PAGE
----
No. 685, Docket 78-6193.
Argued January 23, 1979.
Decided May 25, 1979.
Harvey J. Wolkoff, Asst. U.S. Atty., Southern District of New York (Robert B. Fiske, Jr., U.S. Atty., Peter C. Salerno, Asst. U.S. Atty., Southern District of New York, New York City, of counsel), for the United States of America.
Arthur N. Eisenberg, Steven Shapiro, New York Civil Liberties Union, New York City, for N.Y. Civil Liberties Union as amicus curiae.
Appeal from the United States District Court for the Southern District of New York.
Before LUMBARD, FEINBERG and MESKILL, Circuit Judges.
This is an appeal by the United States from a judgment entered in the United States District Court for the Southern District of New York, Pierre N. Leval, Judge, after a bench trial, finding certain items seized by the United States Customs Service not legally "obscene" and ordering their release to their respective addressees. For the reasons that follow, we affirm in part and reverse in part and remand to the district court for further proceedings.
Between September 15 and September 21, 1978, the United States Customs Service seized 132 lots of allegedly obscene merchandise from the mail arriving in New York from overseas and five different allegedly obscene 8 mm. films from an arriving passenger at John F. Kennedy International Airport. The seized items were destined for the addresses of well over 100 citizens in twenty-five states and Washington, D.C. The seizure was made pursuant to § 305(a) of the Tariff Act of 1930, 19 U.S.C. § 1305(a). On September 26 a warrant for the arrest of the seized articles was issued by the Clerk of the District Court for the Southern District; the next day the United States Marshal made the arrest.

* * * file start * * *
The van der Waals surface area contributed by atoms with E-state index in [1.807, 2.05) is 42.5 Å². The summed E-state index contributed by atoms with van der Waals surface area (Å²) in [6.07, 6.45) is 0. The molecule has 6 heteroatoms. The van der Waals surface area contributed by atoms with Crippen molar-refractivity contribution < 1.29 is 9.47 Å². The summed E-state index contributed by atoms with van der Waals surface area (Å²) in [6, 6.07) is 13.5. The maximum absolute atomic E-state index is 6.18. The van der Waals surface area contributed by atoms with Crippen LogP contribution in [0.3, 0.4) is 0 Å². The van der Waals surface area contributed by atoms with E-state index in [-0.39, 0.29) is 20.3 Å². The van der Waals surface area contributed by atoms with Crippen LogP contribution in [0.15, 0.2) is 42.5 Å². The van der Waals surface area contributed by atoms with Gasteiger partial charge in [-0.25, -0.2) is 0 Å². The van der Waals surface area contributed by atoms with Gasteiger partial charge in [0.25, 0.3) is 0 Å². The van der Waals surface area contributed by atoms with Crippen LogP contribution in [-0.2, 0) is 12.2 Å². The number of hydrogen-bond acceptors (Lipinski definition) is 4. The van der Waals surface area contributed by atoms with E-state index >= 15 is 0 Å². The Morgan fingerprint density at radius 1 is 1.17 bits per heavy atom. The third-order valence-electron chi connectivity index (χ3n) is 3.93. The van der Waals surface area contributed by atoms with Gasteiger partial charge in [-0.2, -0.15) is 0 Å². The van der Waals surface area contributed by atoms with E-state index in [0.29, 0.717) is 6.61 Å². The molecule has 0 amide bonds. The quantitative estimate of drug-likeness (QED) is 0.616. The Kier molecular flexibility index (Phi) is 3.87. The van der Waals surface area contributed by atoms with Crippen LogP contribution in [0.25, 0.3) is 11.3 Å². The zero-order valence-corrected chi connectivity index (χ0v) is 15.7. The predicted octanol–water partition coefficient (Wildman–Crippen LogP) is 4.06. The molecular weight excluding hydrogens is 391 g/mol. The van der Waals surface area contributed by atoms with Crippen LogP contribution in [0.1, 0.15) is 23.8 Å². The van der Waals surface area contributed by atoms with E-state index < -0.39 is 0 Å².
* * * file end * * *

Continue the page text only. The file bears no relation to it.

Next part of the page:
The procedure leading up to and following a seizure such as this one is thoroughly summarized in United States v. 37 Photographs, 402 U.S. 363, 365-66, 91 S.Ct. 1400, 28 L.Ed.2d 822 (1971); United States v. Various Articles of Obscene Merchandise, Schedule 1303, 433 F.Supp. 1132, 1133-34 (S.D.N.Y. 1976) and 562 F.2d 185, 185-86 (2d Cir. 1977) (reversing on other grounds), cert. denied, 436 U.S. 931, 98 S.Ct. 2831, 56 L.Ed.2d 776 (1978); United States v. One Carton Positive Motion Picture Film Entitled "491", 247 F.Supp. 450, 454-55 (S.D.N.Y. 1965) and 367 F.2d 889, 900-01 (2d Cir. 1966) (reversing on other grounds); and United States v. One Book Entitled "The Adventures of Father Silas," 249 F.Supp. 911, 913-15 (S.D.N.Y. 1966). See also J. Friedman, Regulation of Obscenity by Federal Agencies, V Technical Report of the Commission on Obscenity and Pornography 15, 24-34 (1970).
On October 5, notice of this action was sent to each addressee. The notice read: